I used to think every word was precious. I thought that if I didn’t chase every story idea I was failing. I clung to everything I wrote, and inevitably arrived at a place where I rewrote and rewrote and never moved forward. Writing an entire novel and never touching it again was unthinkable to me. The idea that a story could just be practice offended me deeply. Now I know better. I’ve got three novels that I never plan to touch again sitting in an actual drawer, and who knows how many short stories sitting in various states of completion on my hard drive.

Those novels and stories aren’t failures. They’re lessons. I wrote them, and learned from the process. I got so far as revising two of the novels, and learned from that process also. That’s enough. That’s more than enough. The process is its own reward.

It’s the same with the writing I do only in my head, when everyone else in the house is sleeping and I’ve finally put down the book I’m reading. It’s not meant to be inspiration or brilliance or a finished masterpiece. It’s a process. My mind composts thoughts and ideas, turns them into fertile soil. And in the morning, when I come to the page, I almost always find words growing rich.

Miss Migraine: A list of things that happen to me when I don’t sleep

Banner that says "The Adventures of Miss Migraine"

The Adventures of Miss Migraine is an ongoing column about my life with chronic migraine. A version of this post appeared first on August 13, 2012, on my blog of the same name.

My body is not adjusting well to venlafaxine (brand name Effexor), an anti-depressant also prescribed for migraine patients. I just. Can’t. Sleep. I started taking melatonin every night to help me sleep, and it does, but only enough so that I don’t go crazy.

A List of Things That Happen To Me When I Don’t Sleep:

  • Coffee. Normally, I only drink tea, and only in the morning. Coffee inevitably makes me feel icky and more headachey, but at least it wakes me up a little.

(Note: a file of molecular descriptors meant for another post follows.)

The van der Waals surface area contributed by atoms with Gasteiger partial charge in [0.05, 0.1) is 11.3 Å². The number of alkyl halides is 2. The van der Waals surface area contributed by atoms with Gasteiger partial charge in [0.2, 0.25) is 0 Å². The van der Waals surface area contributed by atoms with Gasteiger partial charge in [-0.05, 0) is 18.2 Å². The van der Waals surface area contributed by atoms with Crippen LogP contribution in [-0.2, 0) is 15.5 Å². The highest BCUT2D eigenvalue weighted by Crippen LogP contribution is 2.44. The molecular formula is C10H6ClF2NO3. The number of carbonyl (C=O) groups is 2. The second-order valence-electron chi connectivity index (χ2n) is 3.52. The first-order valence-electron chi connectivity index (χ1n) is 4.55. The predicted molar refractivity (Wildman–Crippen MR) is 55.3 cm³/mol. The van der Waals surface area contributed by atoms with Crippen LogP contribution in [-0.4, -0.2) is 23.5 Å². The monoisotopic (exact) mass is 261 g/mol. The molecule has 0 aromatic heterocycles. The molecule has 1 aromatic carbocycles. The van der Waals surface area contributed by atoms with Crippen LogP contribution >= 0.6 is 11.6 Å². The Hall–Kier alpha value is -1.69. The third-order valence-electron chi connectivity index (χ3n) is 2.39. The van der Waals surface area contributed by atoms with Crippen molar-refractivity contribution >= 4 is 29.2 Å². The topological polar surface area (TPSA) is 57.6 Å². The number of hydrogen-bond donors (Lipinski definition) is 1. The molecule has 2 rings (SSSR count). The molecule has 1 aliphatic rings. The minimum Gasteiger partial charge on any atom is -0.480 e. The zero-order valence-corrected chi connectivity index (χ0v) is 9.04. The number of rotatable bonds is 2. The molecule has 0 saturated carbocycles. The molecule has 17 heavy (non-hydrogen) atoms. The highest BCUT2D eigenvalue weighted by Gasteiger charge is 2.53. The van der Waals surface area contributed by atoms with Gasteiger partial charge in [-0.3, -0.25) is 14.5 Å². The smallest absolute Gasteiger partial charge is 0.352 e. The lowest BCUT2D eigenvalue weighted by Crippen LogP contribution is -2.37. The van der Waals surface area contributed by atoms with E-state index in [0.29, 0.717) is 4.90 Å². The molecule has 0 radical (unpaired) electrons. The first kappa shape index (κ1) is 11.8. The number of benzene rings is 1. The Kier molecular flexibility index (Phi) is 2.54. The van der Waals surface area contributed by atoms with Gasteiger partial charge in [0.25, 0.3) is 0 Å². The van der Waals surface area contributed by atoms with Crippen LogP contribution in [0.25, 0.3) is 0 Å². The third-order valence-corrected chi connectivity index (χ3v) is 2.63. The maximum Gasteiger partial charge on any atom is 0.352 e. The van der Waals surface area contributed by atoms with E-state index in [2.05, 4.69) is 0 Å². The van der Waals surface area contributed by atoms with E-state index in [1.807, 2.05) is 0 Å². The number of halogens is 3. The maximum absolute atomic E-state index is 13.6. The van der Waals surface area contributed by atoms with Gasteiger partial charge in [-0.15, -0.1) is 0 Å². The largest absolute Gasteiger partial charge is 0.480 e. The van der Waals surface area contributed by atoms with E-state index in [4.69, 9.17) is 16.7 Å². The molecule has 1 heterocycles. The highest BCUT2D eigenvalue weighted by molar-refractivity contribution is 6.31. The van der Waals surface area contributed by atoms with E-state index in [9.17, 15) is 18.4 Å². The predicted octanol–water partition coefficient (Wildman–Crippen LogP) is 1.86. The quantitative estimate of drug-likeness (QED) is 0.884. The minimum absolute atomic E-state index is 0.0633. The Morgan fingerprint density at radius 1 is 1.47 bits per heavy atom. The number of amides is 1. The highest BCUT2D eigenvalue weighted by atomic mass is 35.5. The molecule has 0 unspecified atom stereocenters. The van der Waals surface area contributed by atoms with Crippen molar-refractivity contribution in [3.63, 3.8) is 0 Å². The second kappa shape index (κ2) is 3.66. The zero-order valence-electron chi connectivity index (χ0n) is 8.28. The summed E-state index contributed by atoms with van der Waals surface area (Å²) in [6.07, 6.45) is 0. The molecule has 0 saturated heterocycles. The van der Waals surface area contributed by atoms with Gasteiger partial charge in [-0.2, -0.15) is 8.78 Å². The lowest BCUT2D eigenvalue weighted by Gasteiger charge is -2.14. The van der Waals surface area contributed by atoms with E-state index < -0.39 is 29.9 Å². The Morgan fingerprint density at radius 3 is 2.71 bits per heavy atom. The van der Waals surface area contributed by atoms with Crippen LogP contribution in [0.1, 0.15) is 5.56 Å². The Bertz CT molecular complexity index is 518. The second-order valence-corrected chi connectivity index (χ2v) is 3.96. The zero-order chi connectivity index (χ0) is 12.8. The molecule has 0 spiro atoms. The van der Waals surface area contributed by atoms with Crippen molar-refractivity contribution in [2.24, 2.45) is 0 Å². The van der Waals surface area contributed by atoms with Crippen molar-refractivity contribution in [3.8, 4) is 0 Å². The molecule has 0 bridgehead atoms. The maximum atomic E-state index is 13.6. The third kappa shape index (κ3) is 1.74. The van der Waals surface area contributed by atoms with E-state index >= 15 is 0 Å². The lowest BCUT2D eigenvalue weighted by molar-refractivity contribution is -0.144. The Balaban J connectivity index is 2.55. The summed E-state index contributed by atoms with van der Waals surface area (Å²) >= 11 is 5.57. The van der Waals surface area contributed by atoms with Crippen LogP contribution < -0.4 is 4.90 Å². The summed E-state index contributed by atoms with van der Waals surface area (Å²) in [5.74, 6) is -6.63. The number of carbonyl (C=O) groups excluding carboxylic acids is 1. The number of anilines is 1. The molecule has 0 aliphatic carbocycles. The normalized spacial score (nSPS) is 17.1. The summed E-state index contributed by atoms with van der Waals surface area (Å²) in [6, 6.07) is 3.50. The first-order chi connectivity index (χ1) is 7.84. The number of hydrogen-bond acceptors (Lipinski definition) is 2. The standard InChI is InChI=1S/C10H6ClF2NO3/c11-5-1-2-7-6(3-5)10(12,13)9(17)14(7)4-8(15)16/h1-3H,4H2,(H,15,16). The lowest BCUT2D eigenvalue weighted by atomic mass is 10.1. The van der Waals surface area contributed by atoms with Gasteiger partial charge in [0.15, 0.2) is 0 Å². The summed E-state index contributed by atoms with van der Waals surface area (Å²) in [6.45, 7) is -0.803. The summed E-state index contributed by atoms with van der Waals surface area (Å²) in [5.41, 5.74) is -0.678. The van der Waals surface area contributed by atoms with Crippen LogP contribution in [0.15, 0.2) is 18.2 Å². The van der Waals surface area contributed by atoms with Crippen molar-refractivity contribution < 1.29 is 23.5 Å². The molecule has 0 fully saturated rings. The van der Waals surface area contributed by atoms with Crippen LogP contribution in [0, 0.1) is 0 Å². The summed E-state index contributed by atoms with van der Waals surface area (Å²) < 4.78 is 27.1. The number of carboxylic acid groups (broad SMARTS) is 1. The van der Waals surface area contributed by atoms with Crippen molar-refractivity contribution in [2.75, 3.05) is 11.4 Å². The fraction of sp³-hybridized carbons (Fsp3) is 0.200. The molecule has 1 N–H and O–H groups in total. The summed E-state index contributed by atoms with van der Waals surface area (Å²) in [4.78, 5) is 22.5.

• Drifting. Somehow I get from one place to another, but I never remember how I did it. Sometimes I think I turn into a ghost or momentarily disappear, or possibly become Shadow Cat from X-Men and start phasing through solid objects. That, or my sleep-deprived self has the ability to manipulate the time-space continuum.
  • Fangs. My filter disappears and everything gets on my nerves. I feel like I’m jumping out of my skin, like I’m the chalkboard and the world around me is made of nails. I snap at everyone and lose patience at everything.
  • Migraines. Ironic that the medication that’s supposed to be decreasing the frequency and severity of my headaches is currently increasing them because it’s preventing me from sleeping.
  • Dark circles. These happen to everyone, so at least I can feel normal about one thing.
  • Rambling when I don’t sleep I sometimes forget to use punctuation or that sentences and paragraphs exist and my brain moves slowly and I’m afraid to stop it because I’m not sure I will be able to start it again…
  • Delusions. While I’m drinking the coffee, I feel like I can do EVERYTHING. And then I start. The coffee runs out, and I forget what I was doing, or get distracted, or just give up. Which is why I’m going to end this blog post here, before I run out of coffee and forget what I’m supposed to be doing.

(I’m no longer taking venlafaxine, but now I’m on a different drug that’s basically doing the same thing. But it at least helps with the migraines, so…??)